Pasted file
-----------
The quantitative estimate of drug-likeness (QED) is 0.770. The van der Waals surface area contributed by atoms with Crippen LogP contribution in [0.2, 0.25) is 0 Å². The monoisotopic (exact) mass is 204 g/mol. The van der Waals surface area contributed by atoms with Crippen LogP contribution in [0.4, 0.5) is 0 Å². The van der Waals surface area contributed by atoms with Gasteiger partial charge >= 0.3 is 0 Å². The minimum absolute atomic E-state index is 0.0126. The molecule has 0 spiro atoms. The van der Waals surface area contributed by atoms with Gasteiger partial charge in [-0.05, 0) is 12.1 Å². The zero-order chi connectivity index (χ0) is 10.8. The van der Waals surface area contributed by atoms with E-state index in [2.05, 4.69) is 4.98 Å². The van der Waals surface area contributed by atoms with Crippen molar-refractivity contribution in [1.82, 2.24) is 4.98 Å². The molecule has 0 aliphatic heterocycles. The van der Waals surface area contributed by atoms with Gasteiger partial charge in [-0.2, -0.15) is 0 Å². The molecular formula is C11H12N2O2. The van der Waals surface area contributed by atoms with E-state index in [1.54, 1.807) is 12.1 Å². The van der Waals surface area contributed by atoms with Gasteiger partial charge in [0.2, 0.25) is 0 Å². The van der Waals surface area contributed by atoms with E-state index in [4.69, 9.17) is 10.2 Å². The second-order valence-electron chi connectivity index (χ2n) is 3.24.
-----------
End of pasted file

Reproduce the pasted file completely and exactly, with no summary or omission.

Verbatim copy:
The quantitative estimate of drug-likeness (QED) is 0.770. The van der Waals surface area contributed by atoms with Crippen LogP contribution in [0.2, 0.25) is 0 Å². The monoisotopic (exact) mass is 204 g/mol. The van der Waals surface area contributed by atoms with Crippen LogP contribution in [0.4, 0.5) is 0 Å². The van der Waals surface area contributed by atoms with Gasteiger partial charge >= 0.3 is 0 Å². The minimum absolute atomic E-state index is 0.0126. The molecule has 0 spiro atoms. The van der Waals surface area contributed by atoms with Gasteiger partial charge in [-0.05, 0) is 12.1 Å². The zero-order chi connectivity index (χ0) is 10.8. The van der Waals surface area contributed by atoms with E-state index in [2.05, 4.69) is 4.98 Å². The van der Waals surface area contributed by atoms with Crippen molar-refractivity contribution in [1.82, 2.24) is 4.98 Å². The molecule has 0 aliphatic heterocycles. The van der Waals surface area contributed by atoms with Gasteiger partial charge in [-0.2, -0.15) is 0 Å². The molecular formula is C11H12N2O2. The van der Waals surface area contributed by atoms with E-state index in [1.54, 1.807) is 12.1 Å². The van der Waals surface area contributed by atoms with Gasteiger partial charge in [0.2, 0.25) is 0 Å². The van der Waals surface area contributed by atoms with E-state index in [4.69, 9.17) is 10.2 Å². The second-order valence-electron chi connectivity index (χ2n) is 3.24.